Intense pulsed light (IPL) technology has been used for decades for hair removal and the treatment of skin conditions, but, as was recently reported on Channel Nine’s A Current Affair, its latest claim to fame is in the treatment of dry eye.
IPL targets the blood vessels surrounding the oil-producing glands of the eyelids (known as the meibomian glands) resulting in better eyelid appearance and better function of the eyelid glands.
IPL has a history dating back over twenty years for the treatment of facial rosacea and many clinical studies support the effectiveness of IPL treatment for this condition. Studies supporting its effectiveness in treating ocular rosacea and meibomian gland dysfunction – two of the key causes of dry eye – are few. However, a recent study from the University of Auckland concluded that IPL could be used effectively in the treatment of dry eye caused by meibomian gland dysfunction.
How does IPL work for dry eye?
The theory is that the pulses of infra-red light of a specific wavelength emitted during an IPL treatment target inflamed vessels in the eyelids, shutting them down. These vessels – called telangiectactic vessels – are familiar to anyone with acne rosacea, and look like tiny spider veins. They are bad news for dry eye, as they invade the eyelid margins and consequently inflame the important oil-producing glands of the eyelids – the meibomian glands.
What’s involved in Intense Pulsed Light treatment?
A minimum of three treatments over a three-month period is recommended. At The Eye Practice, we perform the treatments on-site at our fully-equipped Dry Eye Clinic. The procedure is painless and most patients report that it is soothing. Treatment takes about 15 minutes per eye and is performed in a relaxed environment.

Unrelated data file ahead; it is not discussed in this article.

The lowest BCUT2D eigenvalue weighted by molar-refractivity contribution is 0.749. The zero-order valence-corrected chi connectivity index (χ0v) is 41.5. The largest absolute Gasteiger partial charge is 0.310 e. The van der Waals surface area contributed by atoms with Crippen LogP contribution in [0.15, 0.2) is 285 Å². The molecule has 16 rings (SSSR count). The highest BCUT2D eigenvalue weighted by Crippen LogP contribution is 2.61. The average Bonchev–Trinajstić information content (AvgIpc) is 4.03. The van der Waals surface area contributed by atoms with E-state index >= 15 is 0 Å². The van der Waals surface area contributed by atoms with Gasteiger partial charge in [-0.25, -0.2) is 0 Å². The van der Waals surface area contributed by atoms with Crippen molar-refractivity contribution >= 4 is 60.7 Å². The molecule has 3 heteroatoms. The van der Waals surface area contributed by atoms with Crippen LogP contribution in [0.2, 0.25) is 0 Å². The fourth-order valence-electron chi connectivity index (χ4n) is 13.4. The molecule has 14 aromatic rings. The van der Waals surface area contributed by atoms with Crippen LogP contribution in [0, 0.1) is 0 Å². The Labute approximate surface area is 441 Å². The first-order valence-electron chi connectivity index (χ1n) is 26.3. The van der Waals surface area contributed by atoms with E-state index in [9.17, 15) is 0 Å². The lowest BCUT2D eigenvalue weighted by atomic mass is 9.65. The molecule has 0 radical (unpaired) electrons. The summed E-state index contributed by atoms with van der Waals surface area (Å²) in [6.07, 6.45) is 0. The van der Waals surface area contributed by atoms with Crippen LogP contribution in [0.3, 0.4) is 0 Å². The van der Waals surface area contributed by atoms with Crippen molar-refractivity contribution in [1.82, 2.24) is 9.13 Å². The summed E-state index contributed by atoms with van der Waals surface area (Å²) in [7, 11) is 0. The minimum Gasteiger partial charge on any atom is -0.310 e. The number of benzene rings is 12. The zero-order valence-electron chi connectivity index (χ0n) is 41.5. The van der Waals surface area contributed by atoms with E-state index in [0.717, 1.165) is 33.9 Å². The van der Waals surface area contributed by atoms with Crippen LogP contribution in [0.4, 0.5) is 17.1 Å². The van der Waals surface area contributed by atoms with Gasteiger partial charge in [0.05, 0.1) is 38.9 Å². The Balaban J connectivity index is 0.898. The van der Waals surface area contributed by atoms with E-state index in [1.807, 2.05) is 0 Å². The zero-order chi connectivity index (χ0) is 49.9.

Is IPL effective in treating dry eye?
In mild to moderate cases of dry eye caused by meibomian gland dysfunction (80% of all dry eye), IPL is very effective. In more advanced cases of dry eye, IPL is potentially complimentary to other advanced treatments such as Lipiflow.
Over 80% of dry eye has a component of meibomian gland dysfunction but only a comprehensive dry eye assessment can differentiate between this type of dry eye and that caused by other factors. A thorough assessment will include an analysis of your tear film quality and osmolarity as well as your current blinking style – how often and how fully do you blink? A full medical history will look at the role of your medications in your dry eye and whether dry eye drops could actually be making your condition worse.
If not IPL, then what?
Intense pulsed light therapy is not a magic bullet for dry eye. At best, it forms part of the toolkit of the experienced dry eye practitioner, which may also include nutritional supplements, corticosteroids, a course of antibiotics, in-house treatments such as Lipiflow or Blephex, blinking exercises, lid-hygiene regimes, specialised contact lenses. And that’s before we even look at preservative free artificial tears. Dry eye is not a quick fix problem. For moderate to severe dry eye, the condition needs to managed effectively throughout life and is rarely cured. Getting to the underlying cause of the dry eye is key to effective management. At The Eye Practice, we see dry eye patients from all over Australia and overseas. We have invested in the latest technology for diagnosing and treating dry eye and we will not stop until we get results. Many patients come to us having been to several other practitioners with no results and finally find a solution to their discomfort. They get their life back.